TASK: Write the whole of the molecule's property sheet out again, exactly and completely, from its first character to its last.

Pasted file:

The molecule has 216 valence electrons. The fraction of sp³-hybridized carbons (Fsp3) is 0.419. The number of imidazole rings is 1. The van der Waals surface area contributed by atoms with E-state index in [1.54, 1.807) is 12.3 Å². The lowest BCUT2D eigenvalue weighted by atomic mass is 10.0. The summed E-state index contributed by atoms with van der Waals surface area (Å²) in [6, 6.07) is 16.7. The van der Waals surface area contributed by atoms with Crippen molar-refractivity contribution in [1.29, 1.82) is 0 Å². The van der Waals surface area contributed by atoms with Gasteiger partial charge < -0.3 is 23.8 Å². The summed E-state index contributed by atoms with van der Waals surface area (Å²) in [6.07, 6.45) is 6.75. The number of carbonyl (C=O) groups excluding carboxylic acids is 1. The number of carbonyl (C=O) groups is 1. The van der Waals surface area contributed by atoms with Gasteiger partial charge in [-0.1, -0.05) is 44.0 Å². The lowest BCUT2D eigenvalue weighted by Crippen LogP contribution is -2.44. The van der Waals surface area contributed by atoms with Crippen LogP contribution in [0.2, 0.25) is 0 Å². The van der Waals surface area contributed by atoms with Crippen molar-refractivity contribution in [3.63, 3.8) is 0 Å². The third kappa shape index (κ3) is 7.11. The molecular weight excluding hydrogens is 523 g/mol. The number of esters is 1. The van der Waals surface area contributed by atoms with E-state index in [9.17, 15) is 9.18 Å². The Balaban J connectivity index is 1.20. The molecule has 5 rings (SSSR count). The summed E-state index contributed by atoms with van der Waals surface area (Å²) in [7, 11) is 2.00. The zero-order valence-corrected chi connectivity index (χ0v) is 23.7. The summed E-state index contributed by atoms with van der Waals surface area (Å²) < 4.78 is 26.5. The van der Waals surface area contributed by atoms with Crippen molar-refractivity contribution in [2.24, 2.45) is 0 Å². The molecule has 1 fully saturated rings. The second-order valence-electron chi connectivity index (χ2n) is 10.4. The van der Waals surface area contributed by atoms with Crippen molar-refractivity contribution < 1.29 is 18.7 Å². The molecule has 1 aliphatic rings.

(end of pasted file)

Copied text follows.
The molecule has 216 valence electrons. The fraction of sp³-hybridized carbons (Fsp3) is 0.419. The number of imidazole rings is 1. The van der Waals surface area contributed by atoms with E-state index in [1.54, 1.807) is 12.3 Å². The lowest BCUT2D eigenvalue weighted by atomic mass is 10.0. The summed E-state index contributed by atoms with van der Waals surface area (Å²) in [6, 6.07) is 16.7. The van der Waals surface area contributed by atoms with Crippen molar-refractivity contribution in [1.29, 1.82) is 0 Å². The van der Waals surface area contributed by atoms with Gasteiger partial charge < -0.3 is 23.8 Å². The summed E-state index contributed by atoms with van der Waals surface area (Å²) in [6.07, 6.45) is 6.75. The number of carbonyl (C=O) groups excluding carboxylic acids is 1. The number of carbonyl (C=O) groups is 1. The van der Waals surface area contributed by atoms with Gasteiger partial charge in [-0.1, -0.05) is 44.0 Å². The lowest BCUT2D eigenvalue weighted by Crippen LogP contribution is -2.44. The van der Waals surface area contributed by atoms with Crippen LogP contribution in [0.2, 0.25) is 0 Å². The van der Waals surface area contributed by atoms with Crippen molar-refractivity contribution in [3.63, 3.8) is 0 Å². The third kappa shape index (κ3) is 7.11. The molecular weight excluding hydrogens is 523 g/mol. The number of esters is 1. The van der Waals surface area contributed by atoms with E-state index in [9.17, 15) is 9.18 Å². The Balaban J connectivity index is 1.20. The molecule has 5 rings (SSSR count). The summed E-state index contributed by atoms with van der Waals surface area (Å²) in [7, 11) is 2.00. The zero-order valence-corrected chi connectivity index (χ0v) is 23.7. The summed E-state index contributed by atoms with van der Waals surface area (Å²) < 4.78 is 26.5. The van der Waals surface area contributed by atoms with Crippen molar-refractivity contribution in [2.24, 2.45) is 0 Å². The molecule has 1 fully saturated rings. The second-order valence-electron chi connectivity index (χ2n) is 10.4. The van der Waals surface area contributed by atoms with Crippen molar-refractivity contribution < 1.29 is 18.7 Å². The molecule has 1 aliphatic rings.